Beware these slick sellers of dreams
First published in the Sunday Times on 19th April 2015.
How are the mighty fallen! I received a letter from KPMG last week about the bankruptcy of an old acquaintance, whom we shall call Eric. It described the efforts of his trustees in bankruptcy to realise assets on behalf of his creditors — of whom I am a fairly small one.
It is a depressing tale. The accountants are pursuing properties in places such as Knightsbridge, the French Alps and the Cotswolds — some of which appear to have been transferred to British Virgin Islands companies just before the collapse. And there are rafts of shareholdings that seem to be entirely worthless.
Eric is a classic promoter. He has spent the past two decades finding speculative projects, then charging forth like a man possessed to raise money for them. He has tackled many industries: engineering, mining, technology and transport, to name but a few. Most of the schemes have been early-stage, high-wire ventures. Few, if any, have made money for investors.
But like all promoters, his enthusiasm over the years remains undimmed. Whenever he meets money, he starts pitching, with extraordinary optimism and confidence, which can be beguiling. Institutional investors, venture capitalists, hedge fund managers, angel investors — he has sold exciting dreams of huge fortunes to them all. Every promotion is a surefire thing — until it isn’t. Is he a fraudster? I don’t think so, but who knows? I lent him money because I trusted him. Quite possibly he suffered bad luck, or was simply wrong — but not necessarily deceitful.
There is always a fine line between the obsessive entrepreneur, who believes fervently in his business, and will do almost anything to raise the finance to see it launch, and the crook who will lie barefaced and steal from backers. After all, most inventors need a promoter partner to raise the capital for their brainchild — typically the two personality types are different. Indeed, perhaps the single most important skill for any entrepreneur is the ability to sell a concept to would-be investors.
Of course, there have been various prospectus laws for more than a century, designed to protect backers from outright cons and swindles. But we live in a time of unprecedented amounts of hot money: the Swiss and a number of other European nations have even sold bonds offering negative interest rates. So owners of capital are more desperate than ever to find a return, and are therefore more vulnerable than would be normal.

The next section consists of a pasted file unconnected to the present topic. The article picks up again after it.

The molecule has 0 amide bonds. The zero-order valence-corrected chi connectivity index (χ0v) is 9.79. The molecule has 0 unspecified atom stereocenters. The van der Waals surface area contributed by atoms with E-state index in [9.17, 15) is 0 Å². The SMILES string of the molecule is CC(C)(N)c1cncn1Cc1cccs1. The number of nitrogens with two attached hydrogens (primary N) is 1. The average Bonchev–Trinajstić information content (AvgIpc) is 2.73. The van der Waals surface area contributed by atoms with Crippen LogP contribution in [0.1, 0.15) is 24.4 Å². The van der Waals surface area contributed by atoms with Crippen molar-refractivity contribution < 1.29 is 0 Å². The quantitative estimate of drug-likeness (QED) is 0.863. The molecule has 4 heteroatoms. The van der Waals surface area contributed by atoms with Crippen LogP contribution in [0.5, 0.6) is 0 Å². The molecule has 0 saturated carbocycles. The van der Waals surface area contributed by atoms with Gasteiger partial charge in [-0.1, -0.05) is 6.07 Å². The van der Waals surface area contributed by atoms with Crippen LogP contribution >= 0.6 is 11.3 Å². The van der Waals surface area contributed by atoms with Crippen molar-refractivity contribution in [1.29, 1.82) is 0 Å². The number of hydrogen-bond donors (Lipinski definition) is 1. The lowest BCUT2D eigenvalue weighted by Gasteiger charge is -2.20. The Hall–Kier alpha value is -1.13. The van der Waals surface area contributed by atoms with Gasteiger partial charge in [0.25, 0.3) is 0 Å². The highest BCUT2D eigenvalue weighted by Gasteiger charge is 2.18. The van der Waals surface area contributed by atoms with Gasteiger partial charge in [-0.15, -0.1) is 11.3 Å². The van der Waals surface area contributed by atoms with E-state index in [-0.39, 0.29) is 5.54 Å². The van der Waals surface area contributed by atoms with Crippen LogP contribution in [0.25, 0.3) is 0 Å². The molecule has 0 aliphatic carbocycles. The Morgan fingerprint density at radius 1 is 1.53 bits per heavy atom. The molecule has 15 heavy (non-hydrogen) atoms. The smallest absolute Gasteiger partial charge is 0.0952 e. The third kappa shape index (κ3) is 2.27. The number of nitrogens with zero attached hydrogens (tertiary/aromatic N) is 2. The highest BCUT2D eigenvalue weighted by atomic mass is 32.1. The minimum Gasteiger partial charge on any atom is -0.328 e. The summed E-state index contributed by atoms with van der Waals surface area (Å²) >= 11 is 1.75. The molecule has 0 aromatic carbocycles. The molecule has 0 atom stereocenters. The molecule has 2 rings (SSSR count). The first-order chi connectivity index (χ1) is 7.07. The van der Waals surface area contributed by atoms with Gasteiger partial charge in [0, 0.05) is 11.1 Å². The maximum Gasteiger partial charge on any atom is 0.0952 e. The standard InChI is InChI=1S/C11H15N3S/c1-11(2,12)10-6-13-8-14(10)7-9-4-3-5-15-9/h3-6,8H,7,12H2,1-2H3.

Moreover, this generation of start-ups is more focused on raising equity than ever before. Indeed, many such founders seem rather better at fundraising than managing a company, making products, generating sales and so forth. Their presentations are super-slick, their knowledge of venture capital terminology is truly impressive. I meet companies that want to raise millions to go international — on the basis of British operations with revenues of just £1,000 a week. Too many think they march in the footsteps of Facebook, Twitter, Uber and the like. I admire their audacity, but their chutzpah and sense of priorities scare me.
I also worry that the explosion of companies raising cash through crowdfunding platforms is becoming a bubble. Often the valuations are ludicrous. I strongly approve of the principle that individual investors should be able to access private, early-stage, high-growth businesses. But I fear few punters in these deals will make a profit. And I dearly hope widows and orphans are not gambling their life savings on such long-shot schemes. After all, it is the nature of capitalism that many enterprises end up failing. Yet such painful and expensive experiments are the method by which we advance. As Michelangelo said: “The greater danger for most of us lies not in setting our aim too high and falling short, but in setting our aim too low, and achieving our mark.”
Promoters are not a new phenomenon. One of the more notorious was Horatio Bottomley, who was variously a media baron, MP, editor and financier in the early 20th century. He was the first proprietor of the Financial Times, and published Hansard’s records of parliamentary debates. He created a magazine called John Bull, with a circulation of 1.5m, and pushed corrupt sweepstakes and dubious bonds. But in 1922 he was convicted of 23 charges of fraud. The court permitted a 15-minute adjournment each day so that Bottomley could drink a pint of champagne for “medicinal purposes”.
Each great industrial advance is flogged by promoters of every breed and level of credibility: the digital revolution, biotechnology, natural resources, alternative energy. Out of the mania comes innovation and human progress. The man who welded together the London Underground was a controversial American tycoon called Charles Tyson Yerkes. This robber baron took control of the main four lines in the five years to 1905, electrified them and initiated the core of today’s Tube. Like a number of promoters, his valuable legacy remains — despite his suspect methods.